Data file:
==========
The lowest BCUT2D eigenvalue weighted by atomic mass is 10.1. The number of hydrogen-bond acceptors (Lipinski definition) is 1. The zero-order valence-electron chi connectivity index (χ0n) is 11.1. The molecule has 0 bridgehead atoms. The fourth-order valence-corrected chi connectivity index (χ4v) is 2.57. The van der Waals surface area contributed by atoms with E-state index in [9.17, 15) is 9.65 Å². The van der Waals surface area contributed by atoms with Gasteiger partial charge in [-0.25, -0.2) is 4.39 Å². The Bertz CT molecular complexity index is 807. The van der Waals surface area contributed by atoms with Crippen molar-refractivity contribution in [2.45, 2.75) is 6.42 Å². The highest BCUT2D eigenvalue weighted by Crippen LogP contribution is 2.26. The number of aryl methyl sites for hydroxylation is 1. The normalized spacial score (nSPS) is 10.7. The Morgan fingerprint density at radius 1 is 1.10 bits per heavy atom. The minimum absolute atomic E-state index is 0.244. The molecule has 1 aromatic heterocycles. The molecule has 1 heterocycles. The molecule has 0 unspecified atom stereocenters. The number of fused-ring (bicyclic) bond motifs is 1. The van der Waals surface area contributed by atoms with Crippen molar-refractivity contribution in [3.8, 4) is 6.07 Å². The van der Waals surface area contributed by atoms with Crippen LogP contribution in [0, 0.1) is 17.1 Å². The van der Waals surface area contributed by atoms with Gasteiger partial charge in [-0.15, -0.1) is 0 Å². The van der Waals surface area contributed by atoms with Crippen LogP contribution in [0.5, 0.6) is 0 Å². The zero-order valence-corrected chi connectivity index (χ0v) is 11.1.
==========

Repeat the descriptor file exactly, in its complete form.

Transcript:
The lowest BCUT2D eigenvalue weighted by atomic mass is 10.1. The number of hydrogen-bond acceptors (Lipinski definition) is 1. The zero-order valence-electron chi connectivity index (χ0n) is 11.1. The molecule has 0 bridgehead atoms. The fourth-order valence-corrected chi connectivity index (χ4v) is 2.57. The van der Waals surface area contributed by atoms with E-state index in [9.17, 15) is 9.65 Å². The van der Waals surface area contributed by atoms with Gasteiger partial charge in [-0.25, -0.2) is 4.39 Å². The Bertz CT molecular complexity index is 807. The van der Waals surface area contributed by atoms with Crippen molar-refractivity contribution in [2.45, 2.75) is 6.42 Å². The highest BCUT2D eigenvalue weighted by Crippen LogP contribution is 2.26. The number of aryl methyl sites for hydroxylation is 1. The normalized spacial score (nSPS) is 10.7. The Morgan fingerprint density at radius 1 is 1.10 bits per heavy atom. The minimum absolute atomic E-state index is 0.244. The molecule has 1 aromatic heterocycles. The molecule has 1 heterocycles. The molecule has 0 unspecified atom stereocenters. The number of fused-ring (bicyclic) bond motifs is 1. The van der Waals surface area contributed by atoms with Crippen molar-refractivity contribution in [3.8, 4) is 6.07 Å². The van der Waals surface area contributed by atoms with Crippen LogP contribution in [0, 0.1) is 17.1 Å². The van der Waals surface area contributed by atoms with Gasteiger partial charge in [-0.15, -0.1) is 0 Å². The van der Waals surface area contributed by atoms with Crippen LogP contribution in [0.5, 0.6) is 0 Å². The zero-order valence-corrected chi connectivity index (χ0v) is 11.1.